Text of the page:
Use Nested Classes to Organize Complex Classes
The ability to nest one class inside provides a powerful way to encapsulate code inside a class to organize complex functionality used within a single class. A nested class looks like this:
Public Class MyClass
…code for the class…
Public Sub SomeMethod()
Dim mnc As MyNestedClass
mnc = New MyNestedClass()
…using the nested class…
As the example shows, in the surrounding host class you can instantiate the nested class and use it. No other class, however, can access the nested class. Nested classes give you a way of organizing the functionality of the host class without exposing that functionality to other classes (or cluttering up your IntelliSense lists with new classes that are only useful in one place -- the host class).
For instance, in a recent application, I needed to manage the permissions and privileges for three levels of users in a form. I created a class for each type of user, with each class holding all (and only) the code for managing what that type of user was allowed to do. Any permissions-related code that was shared by all the users I put in a base class that the three user classes inherited from, giving me four classes altogether. This design cleaned up and organized my permissions code while simplifying the code in the host that set permissions in the form's user interface: the host class just instantiated the right nested class and called its permissions-related members.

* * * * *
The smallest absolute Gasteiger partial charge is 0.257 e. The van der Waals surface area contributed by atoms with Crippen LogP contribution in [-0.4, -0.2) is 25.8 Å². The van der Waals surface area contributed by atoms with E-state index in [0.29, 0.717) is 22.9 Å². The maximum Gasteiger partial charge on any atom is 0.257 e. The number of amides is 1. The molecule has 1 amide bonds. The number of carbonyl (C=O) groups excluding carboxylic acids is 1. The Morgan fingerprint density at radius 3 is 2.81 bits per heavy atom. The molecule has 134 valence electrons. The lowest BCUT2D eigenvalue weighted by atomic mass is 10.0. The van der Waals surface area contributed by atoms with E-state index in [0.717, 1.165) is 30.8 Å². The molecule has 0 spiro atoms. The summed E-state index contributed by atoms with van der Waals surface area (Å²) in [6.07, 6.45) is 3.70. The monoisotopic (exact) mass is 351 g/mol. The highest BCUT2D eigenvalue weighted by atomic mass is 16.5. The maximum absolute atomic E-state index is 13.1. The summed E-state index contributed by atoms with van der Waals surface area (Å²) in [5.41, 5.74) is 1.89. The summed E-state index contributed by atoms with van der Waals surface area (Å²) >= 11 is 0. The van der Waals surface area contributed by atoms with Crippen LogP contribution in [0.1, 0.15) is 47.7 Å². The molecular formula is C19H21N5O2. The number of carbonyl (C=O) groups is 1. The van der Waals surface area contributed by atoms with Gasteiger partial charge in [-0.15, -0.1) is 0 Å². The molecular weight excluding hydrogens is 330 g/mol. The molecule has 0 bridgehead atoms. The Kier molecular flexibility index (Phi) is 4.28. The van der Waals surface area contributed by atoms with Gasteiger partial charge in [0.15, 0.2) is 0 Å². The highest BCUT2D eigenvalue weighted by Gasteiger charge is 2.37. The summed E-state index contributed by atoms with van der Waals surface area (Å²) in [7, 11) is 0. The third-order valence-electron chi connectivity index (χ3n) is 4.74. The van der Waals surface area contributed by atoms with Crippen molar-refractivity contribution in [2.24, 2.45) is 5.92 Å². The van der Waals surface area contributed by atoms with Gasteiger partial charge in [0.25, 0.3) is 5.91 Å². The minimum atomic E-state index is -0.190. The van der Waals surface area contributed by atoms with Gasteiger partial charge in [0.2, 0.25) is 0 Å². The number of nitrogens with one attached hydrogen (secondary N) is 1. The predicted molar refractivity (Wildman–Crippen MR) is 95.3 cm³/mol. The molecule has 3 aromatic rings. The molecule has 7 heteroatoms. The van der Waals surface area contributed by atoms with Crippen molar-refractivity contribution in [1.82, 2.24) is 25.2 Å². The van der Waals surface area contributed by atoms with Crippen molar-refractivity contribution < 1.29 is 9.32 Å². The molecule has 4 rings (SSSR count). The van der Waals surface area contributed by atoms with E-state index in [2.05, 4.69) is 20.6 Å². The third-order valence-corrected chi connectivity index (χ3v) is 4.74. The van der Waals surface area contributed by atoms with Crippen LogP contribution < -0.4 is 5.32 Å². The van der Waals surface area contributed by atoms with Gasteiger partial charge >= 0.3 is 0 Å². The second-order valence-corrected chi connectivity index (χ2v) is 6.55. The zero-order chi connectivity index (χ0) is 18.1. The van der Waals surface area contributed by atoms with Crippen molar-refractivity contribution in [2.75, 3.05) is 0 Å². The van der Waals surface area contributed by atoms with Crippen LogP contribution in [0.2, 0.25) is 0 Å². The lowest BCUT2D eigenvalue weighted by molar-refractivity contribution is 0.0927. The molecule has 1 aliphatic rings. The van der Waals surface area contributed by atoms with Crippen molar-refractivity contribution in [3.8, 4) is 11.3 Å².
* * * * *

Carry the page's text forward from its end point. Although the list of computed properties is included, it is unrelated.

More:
Since these classes were only relevant to that single form, I nested all four classes within the controller for that form. With that design, code in the form could instantiate the nested classes and use their members, but the classes didn't appear in any IntelliSense lists outside of the host class.
If you do need to make a nested class available to the outside world, you can add a property to your host class that returns the nested class (as I did in a recent column on creating a fluent interface).
And, of course, you can argue that any class that needs nested classes is too big and too complicated, and is probably violating the Single Responsibility Principle. But that's a different discussion.
Posted by Peter Vogel on 01/09/2014